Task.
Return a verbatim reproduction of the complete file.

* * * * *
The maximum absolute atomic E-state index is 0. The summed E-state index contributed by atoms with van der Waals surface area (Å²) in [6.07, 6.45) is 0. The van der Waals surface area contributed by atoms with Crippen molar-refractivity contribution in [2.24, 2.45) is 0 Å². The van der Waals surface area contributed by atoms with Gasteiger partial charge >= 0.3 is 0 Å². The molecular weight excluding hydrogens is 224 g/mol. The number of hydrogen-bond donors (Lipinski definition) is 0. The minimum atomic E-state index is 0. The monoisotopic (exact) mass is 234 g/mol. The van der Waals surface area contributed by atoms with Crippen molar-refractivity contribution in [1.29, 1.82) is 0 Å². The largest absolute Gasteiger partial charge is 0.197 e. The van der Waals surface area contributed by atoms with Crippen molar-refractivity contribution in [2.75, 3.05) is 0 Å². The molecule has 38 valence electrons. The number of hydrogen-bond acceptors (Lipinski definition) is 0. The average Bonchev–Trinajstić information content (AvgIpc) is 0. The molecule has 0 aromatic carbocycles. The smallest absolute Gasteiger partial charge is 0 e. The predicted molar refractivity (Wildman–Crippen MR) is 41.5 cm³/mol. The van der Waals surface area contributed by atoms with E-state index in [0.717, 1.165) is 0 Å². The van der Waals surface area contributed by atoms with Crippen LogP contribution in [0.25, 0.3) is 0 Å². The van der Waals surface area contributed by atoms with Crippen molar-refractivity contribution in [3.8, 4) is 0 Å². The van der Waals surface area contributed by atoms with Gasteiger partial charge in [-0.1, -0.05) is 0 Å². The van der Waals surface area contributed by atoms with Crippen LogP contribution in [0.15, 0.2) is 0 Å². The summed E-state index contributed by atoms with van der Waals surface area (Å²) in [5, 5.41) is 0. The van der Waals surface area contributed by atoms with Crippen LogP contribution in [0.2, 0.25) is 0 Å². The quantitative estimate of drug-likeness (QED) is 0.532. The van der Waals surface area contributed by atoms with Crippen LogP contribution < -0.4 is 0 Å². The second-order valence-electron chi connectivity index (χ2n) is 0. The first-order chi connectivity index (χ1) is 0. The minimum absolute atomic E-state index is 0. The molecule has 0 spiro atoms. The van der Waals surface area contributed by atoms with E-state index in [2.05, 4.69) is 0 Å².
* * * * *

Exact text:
The maximum absolute atomic E-state index is 0. The summed E-state index contributed by atoms with van der Waals surface area (Å²) in [6.07, 6.45) is 0. The van der Waals surface area contributed by atoms with Crippen molar-refractivity contribution in [2.24, 2.45) is 0 Å². The van der Waals surface area contributed by atoms with Gasteiger partial charge >= 0.3 is 0 Å². The molecular weight excluding hydrogens is 224 g/mol. The number of hydrogen-bond donors (Lipinski definition) is 0. The minimum atomic E-state index is 0. The monoisotopic (exact) mass is 234 g/mol. The van der Waals surface area contributed by atoms with Crippen molar-refractivity contribution in [1.29, 1.82) is 0 Å². The largest absolute Gasteiger partial charge is 0.197 e. The van der Waals surface area contributed by atoms with Crippen molar-refractivity contribution in [2.75, 3.05) is 0 Å². The molecule has 38 valence electrons. The number of hydrogen-bond acceptors (Lipinski definition) is 0. The average Bonchev–Trinajstić information content (AvgIpc) is 0. The molecule has 0 aromatic carbocycles. The smallest absolute Gasteiger partial charge is 0 e. The predicted molar refractivity (Wildman–Crippen MR) is 41.5 cm³/mol. The van der Waals surface area contributed by atoms with E-state index in [0.717, 1.165) is 0 Å². The van der Waals surface area contributed by atoms with Crippen LogP contribution in [0.25, 0.3) is 0 Å². The van der Waals surface area contributed by atoms with Crippen molar-refractivity contribution in [3.8, 4) is 0 Å². The van der Waals surface area contributed by atoms with Gasteiger partial charge in [-0.1, -0.05) is 0 Å². The van der Waals surface area contributed by atoms with Crippen LogP contribution in [0.15, 0.2) is 0 Å². The summed E-state index contributed by atoms with van der Waals surface area (Å²) in [5, 5.41) is 0. The van der Waals surface area contributed by atoms with Crippen LogP contribution in [0.2, 0.25) is 0 Å². The quantitative estimate of drug-likeness (QED) is 0.532. The van der Waals surface area contributed by atoms with Crippen LogP contribution < -0.4 is 0 Å². The second-order valence-electron chi connectivity index (χ2n) is 0. The first-order chi connectivity index (χ1) is 0. The minimum absolute atomic E-state index is 0. The molecule has 0 spiro atoms. The van der Waals surface area contributed by atoms with E-state index in [2.05, 4.69) is 0 Å².